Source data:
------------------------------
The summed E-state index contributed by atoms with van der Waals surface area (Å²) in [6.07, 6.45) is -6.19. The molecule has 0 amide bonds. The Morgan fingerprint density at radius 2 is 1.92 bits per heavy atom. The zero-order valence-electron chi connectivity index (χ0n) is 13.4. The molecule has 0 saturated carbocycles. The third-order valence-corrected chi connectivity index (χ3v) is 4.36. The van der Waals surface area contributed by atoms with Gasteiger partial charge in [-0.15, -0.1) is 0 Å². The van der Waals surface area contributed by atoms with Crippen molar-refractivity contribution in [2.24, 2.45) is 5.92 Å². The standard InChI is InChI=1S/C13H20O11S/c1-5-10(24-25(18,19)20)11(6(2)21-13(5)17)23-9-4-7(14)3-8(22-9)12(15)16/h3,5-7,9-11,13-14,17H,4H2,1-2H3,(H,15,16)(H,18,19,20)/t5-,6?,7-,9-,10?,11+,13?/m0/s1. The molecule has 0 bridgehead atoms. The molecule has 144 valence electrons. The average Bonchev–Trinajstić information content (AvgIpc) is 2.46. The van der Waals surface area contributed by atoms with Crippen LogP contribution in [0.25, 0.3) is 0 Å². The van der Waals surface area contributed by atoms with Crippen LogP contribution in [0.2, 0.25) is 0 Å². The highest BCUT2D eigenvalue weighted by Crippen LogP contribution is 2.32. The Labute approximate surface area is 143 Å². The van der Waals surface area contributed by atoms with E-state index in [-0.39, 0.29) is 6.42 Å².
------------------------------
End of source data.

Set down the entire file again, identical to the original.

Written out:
The summed E-state index contributed by atoms with van der Waals surface area (Å²) in [6.07, 6.45) is -6.19. The molecule has 0 amide bonds. The Morgan fingerprint density at radius 2 is 1.92 bits per heavy atom. The zero-order valence-electron chi connectivity index (χ0n) is 13.4. The molecule has 0 saturated carbocycles. The third-order valence-corrected chi connectivity index (χ3v) is 4.36. The van der Waals surface area contributed by atoms with Gasteiger partial charge in [-0.15, -0.1) is 0 Å². The van der Waals surface area contributed by atoms with Crippen molar-refractivity contribution in [2.24, 2.45) is 5.92 Å². The standard InChI is InChI=1S/C13H20O11S/c1-5-10(24-25(18,19)20)11(6(2)21-13(5)17)23-9-4-7(14)3-8(22-9)12(15)16/h3,5-7,9-11,13-14,17H,4H2,1-2H3,(H,15,16)(H,18,19,20)/t5-,6?,7-,9-,10?,11+,13?/m0/s1. The molecule has 0 bridgehead atoms. The molecule has 144 valence electrons. The average Bonchev–Trinajstić information content (AvgIpc) is 2.46. The van der Waals surface area contributed by atoms with Crippen LogP contribution in [0.25, 0.3) is 0 Å². The van der Waals surface area contributed by atoms with Crippen LogP contribution in [0.2, 0.25) is 0 Å². The highest BCUT2D eigenvalue weighted by Crippen LogP contribution is 2.32. The Labute approximate surface area is 143 Å². The van der Waals surface area contributed by atoms with E-state index in [-0.39, 0.29) is 6.42 Å².